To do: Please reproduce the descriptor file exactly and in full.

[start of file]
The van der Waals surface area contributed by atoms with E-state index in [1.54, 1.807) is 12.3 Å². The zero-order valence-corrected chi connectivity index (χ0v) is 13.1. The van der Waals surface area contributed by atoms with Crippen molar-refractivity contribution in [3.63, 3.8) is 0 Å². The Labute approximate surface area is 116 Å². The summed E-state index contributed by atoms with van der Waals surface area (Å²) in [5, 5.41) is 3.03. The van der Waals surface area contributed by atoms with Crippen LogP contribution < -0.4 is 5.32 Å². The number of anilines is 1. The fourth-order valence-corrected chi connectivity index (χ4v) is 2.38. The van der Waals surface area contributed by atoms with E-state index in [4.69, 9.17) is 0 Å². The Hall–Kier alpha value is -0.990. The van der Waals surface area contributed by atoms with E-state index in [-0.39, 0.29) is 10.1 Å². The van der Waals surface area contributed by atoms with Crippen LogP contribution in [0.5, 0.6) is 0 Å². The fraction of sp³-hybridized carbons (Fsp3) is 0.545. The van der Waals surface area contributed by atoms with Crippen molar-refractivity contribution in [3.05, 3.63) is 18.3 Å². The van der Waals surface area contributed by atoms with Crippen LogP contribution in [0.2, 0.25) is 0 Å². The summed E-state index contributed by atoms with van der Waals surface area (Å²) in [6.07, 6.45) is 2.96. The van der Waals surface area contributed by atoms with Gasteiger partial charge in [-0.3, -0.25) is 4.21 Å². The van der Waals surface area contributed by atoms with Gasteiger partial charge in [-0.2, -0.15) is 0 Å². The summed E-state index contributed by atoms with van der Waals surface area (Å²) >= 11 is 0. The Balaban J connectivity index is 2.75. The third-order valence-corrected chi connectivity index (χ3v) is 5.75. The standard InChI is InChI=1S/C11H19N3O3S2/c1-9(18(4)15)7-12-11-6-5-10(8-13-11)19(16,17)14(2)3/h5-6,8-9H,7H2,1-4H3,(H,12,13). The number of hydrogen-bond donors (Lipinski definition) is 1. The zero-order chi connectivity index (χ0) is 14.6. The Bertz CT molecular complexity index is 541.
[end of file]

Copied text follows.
The van der Waals surface area contributed by atoms with E-state index in [1.54, 1.807) is 12.3 Å². The zero-order valence-corrected chi connectivity index (χ0v) is 13.1. The van der Waals surface area contributed by atoms with Crippen molar-refractivity contribution in [3.63, 3.8) is 0 Å². The Labute approximate surface area is 116 Å². The summed E-state index contributed by atoms with van der Waals surface area (Å²) in [5, 5.41) is 3.03. The van der Waals surface area contributed by atoms with Crippen LogP contribution < -0.4 is 5.32 Å². The number of anilines is 1. The fourth-order valence-corrected chi connectivity index (χ4v) is 2.38. The van der Waals surface area contributed by atoms with E-state index in [4.69, 9.17) is 0 Å². The Hall–Kier alpha value is -0.990. The van der Waals surface area contributed by atoms with E-state index in [-0.39, 0.29) is 10.1 Å². The van der Waals surface area contributed by atoms with Crippen LogP contribution in [0.5, 0.6) is 0 Å². The fraction of sp³-hybridized carbons (Fsp3) is 0.545. The van der Waals surface area contributed by atoms with Crippen molar-refractivity contribution in [3.05, 3.63) is 18.3 Å². The van der Waals surface area contributed by atoms with Crippen LogP contribution in [0.2, 0.25) is 0 Å². The summed E-state index contributed by atoms with van der Waals surface area (Å²) in [6.07, 6.45) is 2.96. The van der Waals surface area contributed by atoms with Gasteiger partial charge in [-0.3, -0.25) is 4.21 Å². The van der Waals surface area contributed by atoms with Gasteiger partial charge in [-0.2, -0.15) is 0 Å². The summed E-state index contributed by atoms with van der Waals surface area (Å²) >= 11 is 0. The Balaban J connectivity index is 2.75. The third-order valence-corrected chi connectivity index (χ3v) is 5.75. The standard InChI is InChI=1S/C11H19N3O3S2/c1-9(18(4)15)7-12-11-6-5-10(8-13-11)19(16,17)14(2)3/h5-6,8-9H,7H2,1-4H3,(H,12,13). The number of hydrogen-bond donors (Lipinski definition) is 1. The zero-order chi connectivity index (χ0) is 14.6. The Bertz CT molecular complexity index is 541.